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Mortgage Market in Review – December 31, 2018

   

Market Comment

Mortgage bond prices finished the week near unchanged to slightly positive which kept rates steady.  We started on a neutral note Monday amid thin trading conditions and a shortened trading day.  The 2Y Treasury auction showed weak demand which caused some concern.  The US is bleeding red ink with $1T+ annual deficits added to $22T in debt. The cost to service the growing debt sucks money out of tax receipts that could be used for other things like replacing the crumbling infrastructure.  The Treasury auction of $41B of 5-year notes was awful, both indicators of demand were well below average.  Weekly jobless claims missed the mark with an increase of 216K versus an expected 225K reading.  Mortgage interest rates finished the week unchanged to better by 1/8 of a discount point.


LOOKING AHEAD

Economic
Indicator
Release
Date & Time
Consensus
Estimate

Analysis
ADP Employment Thursday, Jan. 3,
8:30 am, et
176K Important.  An indication of employment.  Weakness may bring lower rates.
Weekly Jobless Claims Thursday, Jan. 3,
8:30 am, et
216K Important.  An indication of employment.   Higher claims may result in lower rates.
Construction Spending Thursday, Jan. 3,
10:00 am, et
Down 0.2% Low importance.  An indication of economic strength.  Significant weakness may lead to lower rates.
ISM Index Thursday, Jan. 3,
10:00 am, et
59 Important.  A measure of manufacturer sentiment.  Weakness may lead to lower mortgage rates.
Employment Friday, Jan. 4,
8:30 am, et
3.7%,
Payrolls +150K
Very important.  An increase in unemployment or weakness in payrolls may bring lower rates.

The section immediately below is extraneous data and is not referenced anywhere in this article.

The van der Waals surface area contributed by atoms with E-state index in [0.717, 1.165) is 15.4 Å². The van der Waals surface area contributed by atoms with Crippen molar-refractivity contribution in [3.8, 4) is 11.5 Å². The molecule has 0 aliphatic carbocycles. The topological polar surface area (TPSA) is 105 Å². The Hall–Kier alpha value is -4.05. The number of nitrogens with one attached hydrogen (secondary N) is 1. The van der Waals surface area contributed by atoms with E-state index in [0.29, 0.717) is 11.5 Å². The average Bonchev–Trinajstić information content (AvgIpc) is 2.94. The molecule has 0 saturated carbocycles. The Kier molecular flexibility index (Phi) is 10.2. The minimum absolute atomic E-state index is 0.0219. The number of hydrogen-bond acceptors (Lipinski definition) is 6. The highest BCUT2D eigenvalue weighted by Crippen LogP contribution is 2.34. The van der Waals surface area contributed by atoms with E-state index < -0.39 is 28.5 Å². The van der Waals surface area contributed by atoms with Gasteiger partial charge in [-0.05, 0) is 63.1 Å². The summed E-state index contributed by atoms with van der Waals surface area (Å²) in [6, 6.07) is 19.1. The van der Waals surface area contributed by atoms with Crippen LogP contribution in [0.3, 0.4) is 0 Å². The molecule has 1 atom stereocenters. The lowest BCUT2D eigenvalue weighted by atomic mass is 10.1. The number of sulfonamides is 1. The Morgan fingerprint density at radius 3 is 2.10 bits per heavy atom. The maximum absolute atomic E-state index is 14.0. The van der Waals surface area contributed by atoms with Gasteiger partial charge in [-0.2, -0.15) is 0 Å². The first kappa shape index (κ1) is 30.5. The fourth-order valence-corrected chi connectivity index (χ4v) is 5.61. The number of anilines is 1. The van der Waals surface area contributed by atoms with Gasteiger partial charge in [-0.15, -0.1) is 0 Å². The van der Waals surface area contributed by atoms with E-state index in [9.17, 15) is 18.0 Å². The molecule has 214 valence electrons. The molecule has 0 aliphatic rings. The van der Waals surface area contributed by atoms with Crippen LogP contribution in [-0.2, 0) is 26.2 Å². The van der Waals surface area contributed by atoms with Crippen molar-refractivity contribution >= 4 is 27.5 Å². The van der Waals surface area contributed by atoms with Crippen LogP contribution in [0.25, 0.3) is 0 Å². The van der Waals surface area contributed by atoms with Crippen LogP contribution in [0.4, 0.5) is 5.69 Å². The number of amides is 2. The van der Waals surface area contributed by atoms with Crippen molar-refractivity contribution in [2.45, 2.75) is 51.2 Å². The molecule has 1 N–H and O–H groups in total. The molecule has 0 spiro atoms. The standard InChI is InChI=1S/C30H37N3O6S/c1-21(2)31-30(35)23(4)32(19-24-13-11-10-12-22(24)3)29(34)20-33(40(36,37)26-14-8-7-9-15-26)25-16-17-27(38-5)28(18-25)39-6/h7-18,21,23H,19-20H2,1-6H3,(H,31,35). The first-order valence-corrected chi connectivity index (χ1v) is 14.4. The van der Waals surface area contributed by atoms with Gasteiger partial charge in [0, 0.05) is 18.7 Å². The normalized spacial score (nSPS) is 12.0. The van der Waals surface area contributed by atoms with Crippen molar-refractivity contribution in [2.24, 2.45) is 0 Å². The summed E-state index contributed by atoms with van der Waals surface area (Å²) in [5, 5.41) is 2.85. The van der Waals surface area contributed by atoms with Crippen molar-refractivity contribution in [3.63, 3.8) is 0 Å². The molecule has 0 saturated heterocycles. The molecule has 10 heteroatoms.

The Year Ahead

The future of the economy will continue to be debated.  There is no certainty in predictions but the recent data, Fed statements, and Fed action clearly signal continued signs of improvement.  The biggest concern recently has been the extreme stock volatility.  Stocks took a beating in the months prior to the Christmas Holiday only to bounce back over 1000 points the day after.  Continued volatility will do little to ease investor fears.

 

Recent analysis of Fed statements and projections predicts fewer rate hikes in 2019 but doesn’t remove them completely.  Many analysts calculate there will only 2 hikes in 2019 as opposed to predictions a few months ago of 3 or more.  The effect on the housing sector, which remains a vital part of the economy, remains uncertain.  However, the last thing the housing market needs is higher rates.

 

What we can be certain of is the likeliness that mortgage interest rates will become volatile as we get closer to the next Fed rate hike.  Historically, mortgage interest rates seem to improve slowly.  In contrast, when rates increase, they often do so quickly and furiously.  One negative day often erases a week of positive improvements.

 

The Fed isn’t the only player in the financial markets and there are many others buying and selling securities.  Remember that the Fed does not directly dictate that mortgage interest rates will be at a certain rate.  Rates are determined by the supply and demand for mortgage-backed securities and can change rapidly hour to hour.  Now is a great time to take advantage of mortgage interest rates at these still favorable levels and avoid exposure to future market volatility.

 


Copyright 2018. All Rights Reserved. Mortgage Market Information Services, Inc. www.ratelink.com The information contained herein is believed to be accurate, however no representation or warranties are written or implied.